The science fiction of blending man and machine like 'The Six Million Dollar Man' and 'The Terminator' on screen is quite familiar to us for decades. Now Dr. Naweed Syed a Pakistani Canadian scientist estimates science-fiction
Naweed I. Syed
The science fiction of blending man and machine like 'The Six Million Dollar Man' and 'The Terminator' on screen is quite familiar to us for decades. Now Dr. Naweed Syed a Pakistani Canadian scientist estimates science-fiction type 'Machine-Men' may be developed within 10-20 years, using his silicon chip.
Dr. Naweed Syed, who is a specialist in the field of biomedical engineering and member of the medicine faculty at the University of Calgary, Canada, became the first scientist who managed to 'connect brain cells to a silicon chip'. The discovery 'Brain on a chip' is a major step in the research of integrating computers with human brains to help people control artificial limbs, monitor people's vital signs, correct memory loss or impaired vision.
The bionic hybrid age may well be flickering to life 'real life' in the Calgary lab where Dr. Syed made history fusing snail brain cells to a computer microchip are poised to try the same feat with human cells.
Dr. Naweeed Syed at the University of Calgary's Hotchkiss Brain Institute announced that they have made a key advance in connecting brain cells to a newly designed silicon chip, crafted with the National Research Council of Canada that allows them to "hear" the conversation between living tissue and an electronic device as never before.
Published online in the journal Biomedical Microdevices, the latest Calgary work makes it immediately possible to use a neurochip to screen drugs for patients with brain disorders and determine which ones are likely to work based on what the brain cells say.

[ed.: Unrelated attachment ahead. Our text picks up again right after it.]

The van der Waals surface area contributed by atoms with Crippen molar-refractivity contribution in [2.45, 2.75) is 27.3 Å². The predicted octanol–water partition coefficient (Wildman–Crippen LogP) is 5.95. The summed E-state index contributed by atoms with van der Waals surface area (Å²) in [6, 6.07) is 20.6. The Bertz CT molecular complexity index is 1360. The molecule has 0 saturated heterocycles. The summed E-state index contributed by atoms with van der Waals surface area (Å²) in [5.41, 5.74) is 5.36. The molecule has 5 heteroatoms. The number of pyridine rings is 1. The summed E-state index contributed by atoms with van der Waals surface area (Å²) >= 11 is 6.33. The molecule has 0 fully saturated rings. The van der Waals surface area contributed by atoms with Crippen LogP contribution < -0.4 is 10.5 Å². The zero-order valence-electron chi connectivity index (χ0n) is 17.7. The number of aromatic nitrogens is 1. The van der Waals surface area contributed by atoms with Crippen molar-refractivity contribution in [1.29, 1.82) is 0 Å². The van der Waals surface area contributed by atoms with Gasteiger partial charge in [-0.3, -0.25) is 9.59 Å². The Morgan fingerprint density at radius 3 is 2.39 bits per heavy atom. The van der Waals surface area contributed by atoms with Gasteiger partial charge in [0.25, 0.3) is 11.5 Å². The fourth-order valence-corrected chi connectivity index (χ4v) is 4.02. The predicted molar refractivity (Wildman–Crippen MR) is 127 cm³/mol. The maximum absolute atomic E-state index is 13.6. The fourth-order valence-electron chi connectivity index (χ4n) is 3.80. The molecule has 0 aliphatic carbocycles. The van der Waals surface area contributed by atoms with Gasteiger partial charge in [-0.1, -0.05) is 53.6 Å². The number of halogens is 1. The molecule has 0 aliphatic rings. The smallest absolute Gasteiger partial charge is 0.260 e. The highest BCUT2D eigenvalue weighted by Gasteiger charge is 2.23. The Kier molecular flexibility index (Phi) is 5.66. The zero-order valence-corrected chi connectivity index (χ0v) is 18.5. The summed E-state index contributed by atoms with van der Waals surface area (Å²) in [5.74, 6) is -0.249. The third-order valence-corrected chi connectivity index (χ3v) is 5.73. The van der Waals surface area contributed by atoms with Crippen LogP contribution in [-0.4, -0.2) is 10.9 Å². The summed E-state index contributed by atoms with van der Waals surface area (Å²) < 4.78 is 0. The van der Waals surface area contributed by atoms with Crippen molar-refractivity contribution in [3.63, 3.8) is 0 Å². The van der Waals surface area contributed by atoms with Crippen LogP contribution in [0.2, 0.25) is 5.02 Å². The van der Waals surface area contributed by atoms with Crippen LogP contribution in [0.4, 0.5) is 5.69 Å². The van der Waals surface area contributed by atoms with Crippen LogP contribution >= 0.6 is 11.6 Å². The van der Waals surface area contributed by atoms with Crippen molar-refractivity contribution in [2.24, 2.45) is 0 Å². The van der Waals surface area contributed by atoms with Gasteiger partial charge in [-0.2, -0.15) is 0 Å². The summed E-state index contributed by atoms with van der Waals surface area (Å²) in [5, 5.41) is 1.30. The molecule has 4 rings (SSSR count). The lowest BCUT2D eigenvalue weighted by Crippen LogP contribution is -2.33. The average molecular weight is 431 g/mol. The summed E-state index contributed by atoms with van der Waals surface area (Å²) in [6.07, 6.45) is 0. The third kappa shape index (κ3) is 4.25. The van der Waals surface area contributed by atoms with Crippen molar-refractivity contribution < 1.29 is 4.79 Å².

Dr. Syed said his team plans to run the first drug-screening experiment within the next few months on brain tissue taken from a patient undergoing surgery for epilepsy. Being able to monitor the dialogue between cell and silicon chip is a crucial step toward one day manipulating it, raising the possibility of neurochip implants that can operate artificial limbs, help restore sight or language after a stroke, or repair neurons that malfunction in a wide range of brain disorders, from Parkinson's disease to Alzheimer's.
The work also hints of a future in which living neurons could help drive silicon circuits in a central processing unit, becoming part of what some observers have dubbed 'an organic computer.'
Until now, the Calgary group had conducted most of its research on cells taken from rat and snail brains. Snail neurons, Dr. Syed said, are four to 10 times the size of human brain cells and easier to manipulate on a chip one millimetre square.
While the size of the chip has not changed, he explained the new design will allow researchers to monitor brain-cell activity in powerful detail over several days.
Brain cells talk to each other in a language of electrical and chemical signals that prompt each neuron to either fire up or relax. Chemical signals pass between an array of nerve fibres, known as synaptic connections, that look much like tree branches under a microscope. Electrical signals pass through gateways on the cell surface called ion channels.
The group developed a special recording device that is embedded beneath the surface of the microchip, which in turn connects to a patch clamp that can amplify all the activity taking place between the brain cells on the chip's surface.